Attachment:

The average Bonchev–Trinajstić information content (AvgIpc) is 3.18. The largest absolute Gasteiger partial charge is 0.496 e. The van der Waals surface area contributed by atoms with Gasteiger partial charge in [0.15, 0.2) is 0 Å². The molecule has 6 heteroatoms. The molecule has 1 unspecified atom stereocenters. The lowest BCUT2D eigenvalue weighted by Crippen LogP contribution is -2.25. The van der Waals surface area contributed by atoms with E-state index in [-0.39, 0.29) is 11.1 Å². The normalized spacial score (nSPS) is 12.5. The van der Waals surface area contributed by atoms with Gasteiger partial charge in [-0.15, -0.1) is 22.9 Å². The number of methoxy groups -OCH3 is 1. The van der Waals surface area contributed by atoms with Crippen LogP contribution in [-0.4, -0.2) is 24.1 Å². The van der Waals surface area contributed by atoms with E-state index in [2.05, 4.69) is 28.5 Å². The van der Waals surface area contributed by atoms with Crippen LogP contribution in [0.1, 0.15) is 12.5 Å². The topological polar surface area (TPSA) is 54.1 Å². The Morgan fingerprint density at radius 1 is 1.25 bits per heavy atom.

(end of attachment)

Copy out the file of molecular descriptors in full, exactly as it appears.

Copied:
The average Bonchev–Trinajstić information content (AvgIpc) is 3.18. The largest absolute Gasteiger partial charge is 0.496 e. The van der Waals surface area contributed by atoms with Gasteiger partial charge in [0.15, 0.2) is 0 Å². The molecule has 6 heteroatoms. The molecule has 1 unspecified atom stereocenters. The lowest BCUT2D eigenvalue weighted by Crippen LogP contribution is -2.25. The van der Waals surface area contributed by atoms with E-state index in [-0.39, 0.29) is 11.1 Å². The normalized spacial score (nSPS) is 12.5. The van der Waals surface area contributed by atoms with Gasteiger partial charge in [-0.15, -0.1) is 22.9 Å². The number of methoxy groups -OCH3 is 1. The van der Waals surface area contributed by atoms with Crippen LogP contribution in [-0.4, -0.2) is 24.1 Å². The van der Waals surface area contributed by atoms with E-state index in [2.05, 4.69) is 28.5 Å². The van der Waals surface area contributed by atoms with Crippen LogP contribution in [0.1, 0.15) is 12.5 Å². The topological polar surface area (TPSA) is 54.1 Å². The Morgan fingerprint density at radius 1 is 1.25 bits per heavy atom.